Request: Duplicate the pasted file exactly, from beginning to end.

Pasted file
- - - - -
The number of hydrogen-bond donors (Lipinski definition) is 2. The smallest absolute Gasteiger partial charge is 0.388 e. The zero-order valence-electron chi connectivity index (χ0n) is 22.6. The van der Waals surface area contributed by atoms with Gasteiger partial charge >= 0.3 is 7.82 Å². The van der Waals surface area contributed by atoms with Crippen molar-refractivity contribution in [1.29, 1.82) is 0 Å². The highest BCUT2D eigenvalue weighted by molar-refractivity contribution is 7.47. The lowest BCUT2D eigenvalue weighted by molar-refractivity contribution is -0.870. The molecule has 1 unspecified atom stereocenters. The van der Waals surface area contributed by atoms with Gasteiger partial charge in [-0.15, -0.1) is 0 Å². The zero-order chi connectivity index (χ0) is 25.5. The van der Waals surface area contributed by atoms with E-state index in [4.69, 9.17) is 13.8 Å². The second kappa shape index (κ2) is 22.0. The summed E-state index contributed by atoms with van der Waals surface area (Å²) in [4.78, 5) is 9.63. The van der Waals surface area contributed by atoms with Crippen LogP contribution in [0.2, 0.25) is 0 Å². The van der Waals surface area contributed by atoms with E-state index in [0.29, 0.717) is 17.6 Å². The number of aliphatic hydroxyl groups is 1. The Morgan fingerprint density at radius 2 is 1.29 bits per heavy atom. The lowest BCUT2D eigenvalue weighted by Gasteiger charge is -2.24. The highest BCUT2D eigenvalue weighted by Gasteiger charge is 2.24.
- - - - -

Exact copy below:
The number of hydrogen-bond donors (Lipinski definition) is 2. The smallest absolute Gasteiger partial charge is 0.388 e. The zero-order valence-electron chi connectivity index (χ0n) is 22.6. The van der Waals surface area contributed by atoms with Gasteiger partial charge >= 0.3 is 7.82 Å². The van der Waals surface area contributed by atoms with Crippen molar-refractivity contribution in [1.29, 1.82) is 0 Å². The highest BCUT2D eigenvalue weighted by molar-refractivity contribution is 7.47. The lowest BCUT2D eigenvalue weighted by molar-refractivity contribution is -0.870. The molecule has 1 unspecified atom stereocenters. The van der Waals surface area contributed by atoms with Gasteiger partial charge in [-0.15, -0.1) is 0 Å². The zero-order chi connectivity index (χ0) is 25.5. The van der Waals surface area contributed by atoms with E-state index in [4.69, 9.17) is 13.8 Å². The second kappa shape index (κ2) is 22.0. The summed E-state index contributed by atoms with van der Waals surface area (Å²) in [4.78, 5) is 9.63. The van der Waals surface area contributed by atoms with Crippen LogP contribution in [0.2, 0.25) is 0 Å². The van der Waals surface area contributed by atoms with E-state index in [0.29, 0.717) is 17.6 Å². The number of aliphatic hydroxyl groups is 1. The Morgan fingerprint density at radius 2 is 1.29 bits per heavy atom. The lowest BCUT2D eigenvalue weighted by Gasteiger charge is -2.24. The highest BCUT2D eigenvalue weighted by Gasteiger charge is 2.24.